Around the School

Ideally, the school zone starts at the front door and encompasses the campus and as many blocks as possible that surround the school and have a high concentration of school-generated traffic. Often the school zone includes the streets along the school and usually the area one to two blocks around it. The school zone should be marked with special signing to alert drivers of the high concentration of children. School crossing signs, speed signs, school zone pavement markings and other traffic calming devices remind drivers to treat the area with special care and attention.

Understanding The School Environment

There are generally three zones around the school that you need to think about when doing a Safe Routes to School project: the school enrollment boundary, the school walk zone, and the school zone.


School Enrollment Boundary

The school enrollment boundary is the entire zone around the school from which students are drawn.

School enrollment boundary. Image provided by Dave Parisi.

School Walk Zone

School walk zone. Image provided by Dave Parisi.

The school walk zone is typically a subset of the enrollment zone. School walk zones may be defined by State or Local policy, but if not, a general rule of thumb is that the walking boundary is 1/2 mile or 1-mile out from an elementary school, sometimes further for middle and high schools. The shaded circle on the map above is intended to provide a visual of a “walk zone”, but rarely is the walk zone an exact circle. Some students will live too far away from the school to reasonably be expected to walk, and they are typically provided with bus service. Walk zones defined by policy typically indicate the area within which students are NOT provided with bus service (note that some schools may define this as the no-transport zone, not the walk zone). Determining walk zones, whether policy based or through the general rule-of-thumb, can be helpful in focusing your efforts in identifying engineering problems and solutions.


School Zone

The school zone is the roadway (or roadways) immediately adjacent to the school (shown in red on the map above), usually extending one to two blocks in each direction. Speed limits are often reduced in the school zone during morning and afternoon hours. Special signing is used - crossing signs, speed signs, school zone pavement markings - so that motorists know to treat the area with special care and attention.


Existing Conditions Map

Existing Conditions Map. Swansfield Elementary School, Howard County, MD. Image provided by Jennifer Toole.

Prior to identifying engineering problems and solutions, it can be helpful to have an “existing conditions map” that identifies where existing sidewalks and pathways are located, where crossing guards are located, and where crosswalks and traffic signals are located. Partners in your local traffic engineering department may be able to provide or create such a map. If not, parents and school staff can conduct a simple walk audit of areas in the walk zone to begin to document existing conditions and identify major concerns.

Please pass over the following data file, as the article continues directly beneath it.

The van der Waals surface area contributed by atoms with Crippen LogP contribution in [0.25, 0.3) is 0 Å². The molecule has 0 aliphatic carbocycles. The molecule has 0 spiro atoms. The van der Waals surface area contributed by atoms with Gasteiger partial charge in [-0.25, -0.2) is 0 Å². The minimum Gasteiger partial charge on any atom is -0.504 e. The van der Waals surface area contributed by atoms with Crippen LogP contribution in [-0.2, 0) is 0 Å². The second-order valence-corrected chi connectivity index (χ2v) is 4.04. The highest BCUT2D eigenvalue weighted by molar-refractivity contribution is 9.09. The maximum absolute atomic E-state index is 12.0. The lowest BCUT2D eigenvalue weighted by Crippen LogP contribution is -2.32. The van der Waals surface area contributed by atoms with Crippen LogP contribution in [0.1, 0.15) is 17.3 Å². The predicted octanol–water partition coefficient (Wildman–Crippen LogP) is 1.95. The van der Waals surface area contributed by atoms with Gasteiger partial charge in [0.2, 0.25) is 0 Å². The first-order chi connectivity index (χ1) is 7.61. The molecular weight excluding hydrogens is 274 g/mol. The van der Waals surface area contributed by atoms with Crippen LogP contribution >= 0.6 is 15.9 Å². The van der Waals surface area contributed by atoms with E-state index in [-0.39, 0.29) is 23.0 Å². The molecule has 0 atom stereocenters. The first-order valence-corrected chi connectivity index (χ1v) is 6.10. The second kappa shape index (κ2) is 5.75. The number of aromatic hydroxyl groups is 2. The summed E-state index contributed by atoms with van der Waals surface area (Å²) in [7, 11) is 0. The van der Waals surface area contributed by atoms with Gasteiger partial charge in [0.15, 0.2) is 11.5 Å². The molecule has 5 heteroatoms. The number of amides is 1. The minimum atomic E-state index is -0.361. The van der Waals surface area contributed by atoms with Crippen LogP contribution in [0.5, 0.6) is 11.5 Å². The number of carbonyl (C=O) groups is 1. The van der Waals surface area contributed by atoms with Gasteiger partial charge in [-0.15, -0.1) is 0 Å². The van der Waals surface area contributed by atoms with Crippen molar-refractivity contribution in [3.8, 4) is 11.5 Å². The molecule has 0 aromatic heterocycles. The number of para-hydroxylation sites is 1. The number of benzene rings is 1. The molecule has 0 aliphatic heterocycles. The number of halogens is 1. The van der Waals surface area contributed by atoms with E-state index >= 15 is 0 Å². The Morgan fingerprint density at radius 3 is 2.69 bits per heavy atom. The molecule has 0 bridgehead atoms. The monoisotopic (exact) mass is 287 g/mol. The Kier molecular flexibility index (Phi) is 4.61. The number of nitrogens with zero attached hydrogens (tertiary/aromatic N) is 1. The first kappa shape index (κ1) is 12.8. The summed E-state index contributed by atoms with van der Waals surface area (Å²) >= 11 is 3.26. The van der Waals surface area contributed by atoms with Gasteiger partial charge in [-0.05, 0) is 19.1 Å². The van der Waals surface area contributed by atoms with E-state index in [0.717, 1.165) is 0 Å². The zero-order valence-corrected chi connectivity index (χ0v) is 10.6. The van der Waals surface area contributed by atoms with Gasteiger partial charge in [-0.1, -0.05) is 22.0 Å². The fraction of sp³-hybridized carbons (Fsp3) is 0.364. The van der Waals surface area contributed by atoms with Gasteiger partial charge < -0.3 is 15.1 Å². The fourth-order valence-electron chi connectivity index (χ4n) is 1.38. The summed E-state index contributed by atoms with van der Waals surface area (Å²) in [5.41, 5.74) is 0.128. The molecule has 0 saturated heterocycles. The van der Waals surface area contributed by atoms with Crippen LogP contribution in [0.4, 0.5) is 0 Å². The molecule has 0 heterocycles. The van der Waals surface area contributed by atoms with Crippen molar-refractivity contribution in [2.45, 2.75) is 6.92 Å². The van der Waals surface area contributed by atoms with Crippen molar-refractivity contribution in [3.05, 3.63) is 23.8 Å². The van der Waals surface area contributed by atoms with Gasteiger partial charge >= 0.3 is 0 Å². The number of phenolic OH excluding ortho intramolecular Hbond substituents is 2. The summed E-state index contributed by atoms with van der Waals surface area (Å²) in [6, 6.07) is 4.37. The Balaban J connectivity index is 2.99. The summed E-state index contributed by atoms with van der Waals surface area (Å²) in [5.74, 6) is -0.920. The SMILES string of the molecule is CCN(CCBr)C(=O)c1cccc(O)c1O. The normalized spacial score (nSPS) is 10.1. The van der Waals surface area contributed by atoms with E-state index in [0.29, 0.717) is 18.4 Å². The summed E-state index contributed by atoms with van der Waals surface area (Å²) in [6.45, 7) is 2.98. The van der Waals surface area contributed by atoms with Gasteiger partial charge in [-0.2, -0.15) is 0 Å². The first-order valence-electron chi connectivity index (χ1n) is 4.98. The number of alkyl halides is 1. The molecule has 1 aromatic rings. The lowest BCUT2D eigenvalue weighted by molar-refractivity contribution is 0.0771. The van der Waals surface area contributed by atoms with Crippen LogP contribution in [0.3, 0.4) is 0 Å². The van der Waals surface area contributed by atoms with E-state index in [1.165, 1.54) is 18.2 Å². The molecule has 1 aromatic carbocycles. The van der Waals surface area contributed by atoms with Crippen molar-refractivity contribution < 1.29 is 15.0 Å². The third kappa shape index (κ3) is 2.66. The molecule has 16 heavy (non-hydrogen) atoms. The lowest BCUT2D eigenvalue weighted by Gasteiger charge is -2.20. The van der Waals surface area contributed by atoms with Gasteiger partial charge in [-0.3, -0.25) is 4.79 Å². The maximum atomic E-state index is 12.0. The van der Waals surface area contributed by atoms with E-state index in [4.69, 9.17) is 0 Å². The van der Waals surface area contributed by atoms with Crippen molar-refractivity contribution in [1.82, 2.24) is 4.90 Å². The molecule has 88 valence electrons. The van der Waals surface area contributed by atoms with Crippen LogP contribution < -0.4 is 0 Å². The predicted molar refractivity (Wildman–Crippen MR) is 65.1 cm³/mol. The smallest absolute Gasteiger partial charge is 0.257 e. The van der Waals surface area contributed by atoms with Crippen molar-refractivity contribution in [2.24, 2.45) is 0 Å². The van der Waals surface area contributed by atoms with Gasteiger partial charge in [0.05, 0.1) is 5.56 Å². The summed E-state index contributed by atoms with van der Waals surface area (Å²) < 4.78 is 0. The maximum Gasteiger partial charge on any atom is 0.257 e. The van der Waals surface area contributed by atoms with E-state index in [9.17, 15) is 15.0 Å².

School Traffic Control Plan

Comprehensive traffic control plan for Kyrene Akimel A-Al Middle School in Phoenix, AZ. Image provided by Mike Cynecki.

A comprehensive traffic control plan - like this one - can benefit the Safe Routes to School program. Comprehensive traffic control plans lay out proposed signing and pavement marking measures, taking into account key streets surrounding the school. These school traffic control plans can also be used during annual school checks of signs and markings.

School Zone Signing and Marking

School zone signs and pavement markings provide important information to drivers to improve safety within the school zone. The 2009 Manual on Uniform Traffic Control Devices for Streets and Highways (MUTCD), Part 7 sets forth principles and standards for controlling traffic in school areas, although many states and local jurisdictions provide additional guidance. The principles and standards in the MUTCD provide information on appropriate design, application, and maintenance of all traffic control devices (including signs, signals, and markings) and other controls (including adult school crossing guards, student patrols, and grade-separated crossings) required for the special pedestrian conditions in school areas [Federal Highway Administration, 2009].

Some jurisdictions recommend or require school signs that are larger than the sizes of signs recommended by the MUTCD or may allow different types of pavement markings. School zone signs and markings on public streets must comply with the MUTCD as well as consider any relevant local or state guidelines that are themselves consistent with the MUTCD. Signs should be used judiciously, as overuse may lead to driver noncompliance and excessive signs may create visual clutter.